Her Fiancé Called Off The Wedding, But This Woman Went Ahead With The Photoshoot Anyway

05/07/2015 01:01 pm ET | Updated May 07, 2016

By Kristen Klein for Bridal Guide

It's every bride's worst nightmare -- with just a few days left before the big day, Amber Jones' fiancé called it off.

"I think we all imagine a bride being left at the altar under dramatic circumstances. But ultimately, it's a very quiet moment," said Jones. "A letter left at the hotel. An empty aisle. Or a whisper before the door closes. Sometimes, it's small spark that spontaneously combusts and starts a wild fire that just can't be controlled in time to save the day. For us, it was the latter. Under any other circumstance, you can usually feel safe and secure that the flames will die down. But when it ignites just before the most daunting commitment of your life, the blaze seems to blind you from seeing the forest for the trees. You simply can't imagine living a lifetime in that kind of heat. So he decided to get out of the proverbial kitchen, despite my efforts to remind him we were the best firefighting team around. All this left me with a wedding and no groom."

She called her photographer, Leah Dorr, in tears. But instead of canceling photography coverage, they decided to use photos to help the healing process. "We decided together that documenting the grieving she (and her family) was going through had potential to be powerful and meaningful," said Dorr. "I have never experienced or witnessed anything like this kind of strength. Amber is of warrior status!"

Photo Credit: Leah Dorr Photography

"Amber didn't want the images from the weekend to be, 'See! You didn't get me down! I'm gonna get out of this on top!'. Instead, she wanted to show the raw emotion and tell a story," Dorr said. "When we were talking about what she wanted her images to represent, she said: 'This is a shocking very lost feeling, and realities must faced. But with family and resilience you can have comfort and even happiness in the middle of the storm. How your loved ones surround you. How you have to move boxes, and make decisions about possessions, and how to live a new life. That tragedy is like spring rain... somehow in the storm, these little blooms of hope appear until eventually you're through to summer again.' How amazing is this woman?"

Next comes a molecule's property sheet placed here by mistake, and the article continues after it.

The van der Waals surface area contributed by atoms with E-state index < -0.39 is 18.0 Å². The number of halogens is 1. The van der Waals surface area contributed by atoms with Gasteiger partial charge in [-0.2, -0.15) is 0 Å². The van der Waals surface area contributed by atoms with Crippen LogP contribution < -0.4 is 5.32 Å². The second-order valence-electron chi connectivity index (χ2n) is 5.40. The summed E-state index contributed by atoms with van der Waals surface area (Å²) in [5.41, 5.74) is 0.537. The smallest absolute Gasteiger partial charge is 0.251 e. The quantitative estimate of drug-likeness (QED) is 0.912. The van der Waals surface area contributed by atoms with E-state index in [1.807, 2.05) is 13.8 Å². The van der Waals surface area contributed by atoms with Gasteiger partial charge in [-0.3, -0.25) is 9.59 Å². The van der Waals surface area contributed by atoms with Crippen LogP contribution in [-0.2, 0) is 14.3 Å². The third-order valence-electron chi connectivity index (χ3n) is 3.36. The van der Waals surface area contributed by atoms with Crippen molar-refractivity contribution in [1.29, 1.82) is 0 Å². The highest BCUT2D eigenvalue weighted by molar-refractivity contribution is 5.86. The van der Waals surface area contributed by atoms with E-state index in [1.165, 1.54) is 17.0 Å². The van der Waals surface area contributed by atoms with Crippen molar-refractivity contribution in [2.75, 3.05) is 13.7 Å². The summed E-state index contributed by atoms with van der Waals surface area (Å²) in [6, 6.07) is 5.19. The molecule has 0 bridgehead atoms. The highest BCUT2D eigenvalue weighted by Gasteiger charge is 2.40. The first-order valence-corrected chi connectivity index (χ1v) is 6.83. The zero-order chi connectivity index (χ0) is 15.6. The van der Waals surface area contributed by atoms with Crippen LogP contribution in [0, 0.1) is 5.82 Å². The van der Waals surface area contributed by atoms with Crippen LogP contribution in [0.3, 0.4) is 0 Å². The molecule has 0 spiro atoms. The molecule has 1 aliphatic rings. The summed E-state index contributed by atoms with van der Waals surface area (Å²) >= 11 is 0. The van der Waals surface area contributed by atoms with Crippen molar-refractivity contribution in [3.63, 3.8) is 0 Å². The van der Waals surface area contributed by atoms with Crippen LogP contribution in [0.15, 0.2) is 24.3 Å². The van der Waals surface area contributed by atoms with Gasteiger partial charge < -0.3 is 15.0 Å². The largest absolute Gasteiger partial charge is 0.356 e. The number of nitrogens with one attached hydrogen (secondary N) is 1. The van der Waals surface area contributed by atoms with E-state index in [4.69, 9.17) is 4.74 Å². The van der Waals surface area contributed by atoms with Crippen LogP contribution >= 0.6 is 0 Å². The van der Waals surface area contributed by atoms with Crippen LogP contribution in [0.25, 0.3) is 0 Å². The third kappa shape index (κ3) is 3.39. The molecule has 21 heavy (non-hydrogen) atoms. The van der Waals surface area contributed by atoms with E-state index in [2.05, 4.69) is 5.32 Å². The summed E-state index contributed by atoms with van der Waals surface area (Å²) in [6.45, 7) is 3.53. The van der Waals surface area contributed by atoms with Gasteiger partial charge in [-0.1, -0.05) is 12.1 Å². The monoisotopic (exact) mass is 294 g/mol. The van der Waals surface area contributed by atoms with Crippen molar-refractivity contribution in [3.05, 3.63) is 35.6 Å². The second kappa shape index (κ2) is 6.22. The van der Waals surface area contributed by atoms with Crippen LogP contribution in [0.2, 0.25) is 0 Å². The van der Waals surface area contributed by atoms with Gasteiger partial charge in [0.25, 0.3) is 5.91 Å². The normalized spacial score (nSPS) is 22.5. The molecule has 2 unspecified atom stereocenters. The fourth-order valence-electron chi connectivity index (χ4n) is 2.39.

"What I learned is that a wedding is something entirely different from a marriage," said Jones. "A wedding is about all the people and things that come together to witness two people get married. A marriage is just about the bride and groom. So when my entire family decided to come to New Orleans anyway and see me through the aftermath, it became evident that all the same people and things that made up my wedding still existed. There just wasn't going to be a marriage. Truthfully, I couldn't see anything optimistic at first. I was just grateful I wasn't alone."

"It wasn't until my photographer suggested doing a photo shoot anyway that I realized something truly beautiful happened out of all the ugliness. It was the first time my entire family was together in one place, just for the sake of being together, for over a decade or more. And they all came together to hold me up. Somehow, the solidarity and seeing and feeling unconditional, forgiving love radiate from them made the pain of my ex-fiancé's decision almost irrelevant. In the armor of my family's strength and support, I could face the battle of heartbreak without fear or humiliation. I cried. I laughed. I sang. I danced. And somehow, in an indescribable way, I won. Did I get married? No. Do I still have a lot grieving and healing yet to do? Yes. But all of that will be okay in time because, in the end, I got so much more than a wedding."